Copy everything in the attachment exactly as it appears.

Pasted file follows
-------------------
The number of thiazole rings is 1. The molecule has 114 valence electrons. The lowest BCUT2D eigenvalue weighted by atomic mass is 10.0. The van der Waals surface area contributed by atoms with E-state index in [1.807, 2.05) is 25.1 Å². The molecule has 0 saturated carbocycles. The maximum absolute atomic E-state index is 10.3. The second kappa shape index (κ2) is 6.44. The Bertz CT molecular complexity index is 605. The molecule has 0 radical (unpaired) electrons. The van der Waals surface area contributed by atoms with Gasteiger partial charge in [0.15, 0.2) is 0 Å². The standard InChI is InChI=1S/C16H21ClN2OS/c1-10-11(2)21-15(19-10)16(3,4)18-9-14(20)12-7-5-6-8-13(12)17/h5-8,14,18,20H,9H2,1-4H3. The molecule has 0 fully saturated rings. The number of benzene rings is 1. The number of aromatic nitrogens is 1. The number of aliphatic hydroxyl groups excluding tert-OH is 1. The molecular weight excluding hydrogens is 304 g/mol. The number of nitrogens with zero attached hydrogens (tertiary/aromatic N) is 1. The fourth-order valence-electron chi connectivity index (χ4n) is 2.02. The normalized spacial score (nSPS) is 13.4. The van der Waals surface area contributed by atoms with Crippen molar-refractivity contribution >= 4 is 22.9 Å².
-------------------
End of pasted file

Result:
The number of thiazole rings is 1. The molecule has 114 valence electrons. The lowest BCUT2D eigenvalue weighted by atomic mass is 10.0. The van der Waals surface area contributed by atoms with E-state index in [1.807, 2.05) is 25.1 Å². The molecule has 0 saturated carbocycles. The maximum absolute atomic E-state index is 10.3. The second kappa shape index (κ2) is 6.44. The Bertz CT molecular complexity index is 605. The molecule has 0 radical (unpaired) electrons. The van der Waals surface area contributed by atoms with Gasteiger partial charge in [0.15, 0.2) is 0 Å². The standard InChI is InChI=1S/C16H21ClN2OS/c1-10-11(2)21-15(19-10)16(3,4)18-9-14(20)12-7-5-6-8-13(12)17/h5-8,14,18,20H,9H2,1-4H3. The molecule has 0 fully saturated rings. The number of benzene rings is 1. The number of aromatic nitrogens is 1. The number of aliphatic hydroxyl groups excluding tert-OH is 1. The molecular weight excluding hydrogens is 304 g/mol. The number of nitrogens with zero attached hydrogens (tertiary/aromatic N) is 1. The fourth-order valence-electron chi connectivity index (χ4n) is 2.02. The normalized spacial score (nSPS) is 13.4. The van der Waals surface area contributed by atoms with Crippen molar-refractivity contribution >= 4 is 22.9 Å².